As someone who has had a lifetime of insomnia (on some occasions failing to go to sleep for four nights in succession) I find it strange that in general lack of sleep is not taken seriously, doctors included. My own answer is very regular and strenuous exercise, in my case in the gym. It involves walking at 4.4 mph for 2.5 miles every time, plus other strength exercises. This doesn’t necessarily help sleep itself but it sets mind and body buzzing and gets you through the day satisfactorily, if sometimes grumpily. My other observation is that all remedies, including pharmaceuticals, wear off and you have to alternate with other methods. But this is boring for good sleepers. I promise not to mention it again on this blog.

Ireland is joining the modern era

Ireland is to hold a referendum on a clause in its 1937 constitution that implies that a woman’s place is in the home – and not in the labour market. Article 41.2 says that “by her life within the home, woman gives to the State a support without which the common good cannot be achieved”, and adds that mothers should “not be obliged by economic necessity to engage in labour to the neglect of their duties in the home”. The government has now passed a motion proposing the “outdated” clause be removed; some politicians, however, have argued that it should instead be made gender neutral, in order to give full-time carers of both sexes constitutional protection. This referendum, and another on abolishing the law against blasphemy, will be held this autumn, on the same day as Ireland’s presidential election.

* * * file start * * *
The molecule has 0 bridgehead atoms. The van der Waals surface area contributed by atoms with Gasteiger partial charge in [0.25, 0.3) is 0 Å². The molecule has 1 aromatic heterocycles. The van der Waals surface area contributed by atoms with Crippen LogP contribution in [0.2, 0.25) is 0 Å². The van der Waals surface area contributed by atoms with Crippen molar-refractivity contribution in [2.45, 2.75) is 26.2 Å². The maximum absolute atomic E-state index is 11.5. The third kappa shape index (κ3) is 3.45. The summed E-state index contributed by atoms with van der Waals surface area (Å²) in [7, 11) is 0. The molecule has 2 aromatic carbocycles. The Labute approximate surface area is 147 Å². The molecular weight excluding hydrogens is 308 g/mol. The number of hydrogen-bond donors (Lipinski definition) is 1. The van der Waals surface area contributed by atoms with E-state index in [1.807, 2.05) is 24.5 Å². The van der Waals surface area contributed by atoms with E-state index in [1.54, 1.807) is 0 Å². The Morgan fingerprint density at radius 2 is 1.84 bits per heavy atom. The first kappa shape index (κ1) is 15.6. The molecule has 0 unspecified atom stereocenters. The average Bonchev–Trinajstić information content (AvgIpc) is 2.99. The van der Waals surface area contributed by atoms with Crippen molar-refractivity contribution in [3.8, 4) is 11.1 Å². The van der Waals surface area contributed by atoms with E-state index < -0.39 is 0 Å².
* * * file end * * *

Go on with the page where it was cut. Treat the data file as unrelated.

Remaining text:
(Reported in The Week, 13 July 2018).

Taken along with the vote on the recent Irish vote on abortion (and assuming this new referendum will bring the country into line with modern practice), this is potentially good news at a moment when all we get is bad news about most things in sight. Epicureanism stands for equality of men and women.

There is a point of view that says that children do best when they can come home after school to a parent, not an empty house. The other side of the argument is that women should be able to choose: work outside the home or not. This should be a personal right and should not be dictated by men, the Catholic church or the Constitution.

Indecent wealth, indecent poverty

80% of private wealth in the United States is inherited. The richest 1% now own 41.8% of the wealth, while the poorest 90% hold only 22.8%. When you look at the differences between white and black citizens the gap is stark. For every dollar owned by a white family, a black family of colour earns less than a dime. The median wealth of white households in 2013 was $141,900, while black families had just $11,000 median wealth, Latinos $13,700. The average wealth figures by race would be even more skewed if the vast wealth of the richest minority were included.

Along with busting the budget, Trump and the Republicans in Congress have recently made the situation even worse, while assuredly being able to raise even more election money.

Historically, societies with such extremes of wealth and poverty have not survived. As examples look at France and Russia before their revolutions, Egypt, China and the Maya. One might add others, including ancient Rome. The difference is that the American rich have bought Congress, have persuaded the poor whites that their interests are identical to theirs, and that sensible things like a single-payer health service are “communist” plots. They have also sold the fairy tale that they too could be super-rich with luck (very possible years ago but the odds against it are now humungous). Moreover, the rich have cleverly persuaded the poorly educated that the liberals want to take their guns away. The ubiquitous nature of guns stacks the odds heavily in favour of the status quo, and against any form of serious reform.

Yes, in terms of naked self-interest and consuming greed, the American (Republican) super-rich have done a stunningly good job for themselves. Epicurus would be shocked: his mantra was moderation. He might well ask “What on earth do you need all that money for?”